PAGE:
Critical Doer Deep Dive: Training And Discipline–The Twin Towers Of Building A Winning Culture

Cul-ture (kŭl′chər)  The set of predominating attitudes and behavior that characterize a group or organization

Many organizations begin with a great idea for a product or service…many of those products and services are brought to life…yet the organization still fails.  The primary reason is the organization attempts to operate without the equivalent of a birth certificate to establish a clear sense of identity.  The birth certificate that establishes an organization’s sense of identity and purpose is called culture.  The “twin towers” of growing a strong organizational culture are training and discipline.  Without top notch training, your product or service will not be competitive.  Without discipline, the investment in training will die on the vine along with your organization’s future.  Here’s a vignette to illustrate the point.

My wife and I were shopping for a new vehicle a few months ago.  My wife had found a vehicle roughly in our price range that met the criteria she wanted and asked the salesman about price.  “It’s a great deal ma’am, you can’t beat it, but it’s the last day of the month and I need to sell this vehicle today because the price will go up tomorrow.”

When my wife called me and relayed the message, my immediate reaction was anger at the salesman for trying to use a high pressure tactic that he may…or may not…have tried had I been with her.  I asked if we could meet at the dealership after work to discuss.

When I arrived at the dealership, the salesman had left for the day and we met with the sales manager.  I asked a few questions and took the vehicle for a drive, but man was I itching to go at it over the way my wife was treated.  I told the sales manager what had happened.  He said “the salesman is new…that’s not how we do business here and it’s not how I do business.”  So I replied “I understand he’s new…who trains the salesmen.”  There was no response…I simply remarked that when a person is new, they should reflect the quality of their training more than ever as there hasn’t been time to stray from the basics and develop your own way to do business.  We left, and found a vehicle elsewhere.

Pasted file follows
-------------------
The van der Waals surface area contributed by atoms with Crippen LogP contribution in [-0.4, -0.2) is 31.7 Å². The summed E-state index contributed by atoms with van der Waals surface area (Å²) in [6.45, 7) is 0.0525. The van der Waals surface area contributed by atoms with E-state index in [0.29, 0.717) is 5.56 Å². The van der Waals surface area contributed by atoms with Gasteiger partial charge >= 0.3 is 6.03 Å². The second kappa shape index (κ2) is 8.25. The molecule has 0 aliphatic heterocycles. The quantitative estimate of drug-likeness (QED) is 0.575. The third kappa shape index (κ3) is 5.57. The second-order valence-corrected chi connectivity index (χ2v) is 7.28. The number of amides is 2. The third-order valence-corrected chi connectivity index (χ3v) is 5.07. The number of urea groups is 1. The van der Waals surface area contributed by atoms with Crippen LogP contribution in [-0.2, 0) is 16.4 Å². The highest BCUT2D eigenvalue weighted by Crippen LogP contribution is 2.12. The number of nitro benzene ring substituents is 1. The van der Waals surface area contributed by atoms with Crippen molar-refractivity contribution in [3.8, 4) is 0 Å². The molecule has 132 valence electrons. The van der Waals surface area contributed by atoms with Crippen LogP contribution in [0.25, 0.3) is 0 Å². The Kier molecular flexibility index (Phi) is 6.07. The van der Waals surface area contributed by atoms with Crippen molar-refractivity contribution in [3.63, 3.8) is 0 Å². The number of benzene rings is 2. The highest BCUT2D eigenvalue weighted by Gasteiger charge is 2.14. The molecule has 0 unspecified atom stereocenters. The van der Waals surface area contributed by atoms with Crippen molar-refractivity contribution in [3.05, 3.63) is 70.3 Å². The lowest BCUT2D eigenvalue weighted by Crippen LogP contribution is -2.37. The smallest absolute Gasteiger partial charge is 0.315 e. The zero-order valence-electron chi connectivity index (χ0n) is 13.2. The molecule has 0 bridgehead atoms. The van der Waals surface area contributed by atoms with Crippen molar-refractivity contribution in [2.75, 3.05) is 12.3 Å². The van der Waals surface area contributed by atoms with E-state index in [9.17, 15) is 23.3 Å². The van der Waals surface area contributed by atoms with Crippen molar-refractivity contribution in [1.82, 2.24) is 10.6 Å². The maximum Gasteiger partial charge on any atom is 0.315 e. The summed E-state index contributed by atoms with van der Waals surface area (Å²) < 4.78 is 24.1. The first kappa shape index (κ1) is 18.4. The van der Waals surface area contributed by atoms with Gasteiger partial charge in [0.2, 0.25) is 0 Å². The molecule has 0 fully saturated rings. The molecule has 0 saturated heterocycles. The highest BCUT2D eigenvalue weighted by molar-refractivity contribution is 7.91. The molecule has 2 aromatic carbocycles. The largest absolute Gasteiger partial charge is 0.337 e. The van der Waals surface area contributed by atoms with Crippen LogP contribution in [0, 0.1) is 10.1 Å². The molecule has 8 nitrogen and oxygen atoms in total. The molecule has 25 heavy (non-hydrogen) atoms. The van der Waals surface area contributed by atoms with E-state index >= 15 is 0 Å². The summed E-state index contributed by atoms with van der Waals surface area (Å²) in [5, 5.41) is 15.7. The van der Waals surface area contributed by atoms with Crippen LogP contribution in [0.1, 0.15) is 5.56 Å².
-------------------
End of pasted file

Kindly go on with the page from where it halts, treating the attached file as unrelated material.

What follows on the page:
There are two bright sides to this story.  The first is we found a vehicle that made my wife happy (happy wife, happy life).  The second is that I discovered a great way to articulate the connection of training and discipline in building an organizational culture.  Take a look at the following graphic:



 Training Versus Discipline Graphic

In the graphic, you can see that training has the greatest influence on behavior.  In general, performance reflects how well a person is taught to do their job.  Early on, compliance will impress supervisors so the urge to strictly follow training is greatest.  Additionally, there typically isn’t sufficient experience to form independent opinions on how a job should be done.